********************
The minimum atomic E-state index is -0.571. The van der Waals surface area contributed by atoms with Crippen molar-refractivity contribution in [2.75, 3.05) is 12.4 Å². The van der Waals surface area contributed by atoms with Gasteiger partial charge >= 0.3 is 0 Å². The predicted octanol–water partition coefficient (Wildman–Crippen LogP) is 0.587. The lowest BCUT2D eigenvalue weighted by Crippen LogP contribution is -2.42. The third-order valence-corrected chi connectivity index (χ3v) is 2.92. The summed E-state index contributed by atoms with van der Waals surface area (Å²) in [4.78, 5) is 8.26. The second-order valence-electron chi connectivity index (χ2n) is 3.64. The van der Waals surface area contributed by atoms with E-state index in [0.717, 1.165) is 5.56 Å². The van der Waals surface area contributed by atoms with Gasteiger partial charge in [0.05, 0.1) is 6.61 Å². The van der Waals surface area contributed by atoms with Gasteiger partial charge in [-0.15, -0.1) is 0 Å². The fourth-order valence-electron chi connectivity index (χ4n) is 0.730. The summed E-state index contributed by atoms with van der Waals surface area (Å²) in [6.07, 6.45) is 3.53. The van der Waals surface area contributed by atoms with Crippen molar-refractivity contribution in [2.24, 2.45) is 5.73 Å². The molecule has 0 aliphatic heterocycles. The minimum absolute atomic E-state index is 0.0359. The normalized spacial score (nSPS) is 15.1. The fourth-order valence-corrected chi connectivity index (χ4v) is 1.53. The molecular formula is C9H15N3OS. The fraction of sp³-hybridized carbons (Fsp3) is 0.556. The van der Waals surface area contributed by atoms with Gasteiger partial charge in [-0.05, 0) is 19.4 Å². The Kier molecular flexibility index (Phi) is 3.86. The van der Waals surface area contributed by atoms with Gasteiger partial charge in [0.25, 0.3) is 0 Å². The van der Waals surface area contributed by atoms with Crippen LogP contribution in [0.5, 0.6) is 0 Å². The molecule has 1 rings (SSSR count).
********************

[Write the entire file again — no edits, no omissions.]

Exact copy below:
The minimum atomic E-state index is -0.571. The van der Waals surface area contributed by atoms with Crippen molar-refractivity contribution in [2.75, 3.05) is 12.4 Å². The van der Waals surface area contributed by atoms with Gasteiger partial charge >= 0.3 is 0 Å². The predicted octanol–water partition coefficient (Wildman–Crippen LogP) is 0.587. The lowest BCUT2D eigenvalue weighted by Crippen LogP contribution is -2.42. The third-order valence-corrected chi connectivity index (χ3v) is 2.92. The summed E-state index contributed by atoms with van der Waals surface area (Å²) in [4.78, 5) is 8.26. The second-order valence-electron chi connectivity index (χ2n) is 3.64. The van der Waals surface area contributed by atoms with E-state index in [0.717, 1.165) is 5.56 Å². The van der Waals surface area contributed by atoms with Gasteiger partial charge in [0.05, 0.1) is 6.61 Å². The van der Waals surface area contributed by atoms with Gasteiger partial charge in [-0.15, -0.1) is 0 Å². The fourth-order valence-electron chi connectivity index (χ4n) is 0.730. The summed E-state index contributed by atoms with van der Waals surface area (Å²) in [6.07, 6.45) is 3.53. The van der Waals surface area contributed by atoms with Crippen molar-refractivity contribution in [2.24, 2.45) is 5.73 Å². The molecule has 0 aliphatic heterocycles. The minimum absolute atomic E-state index is 0.0359. The normalized spacial score (nSPS) is 15.1. The fourth-order valence-corrected chi connectivity index (χ4v) is 1.53. The molecular formula is C9H15N3OS. The fraction of sp³-hybridized carbons (Fsp3) is 0.556. The van der Waals surface area contributed by atoms with Gasteiger partial charge in [-0.05, 0) is 19.4 Å². The Kier molecular flexibility index (Phi) is 3.86. The van der Waals surface area contributed by atoms with Gasteiger partial charge in [0.25, 0.3) is 0 Å². The van der Waals surface area contributed by atoms with Crippen LogP contribution in [0.5, 0.6) is 0 Å². The molecule has 1 rings (SSSR count).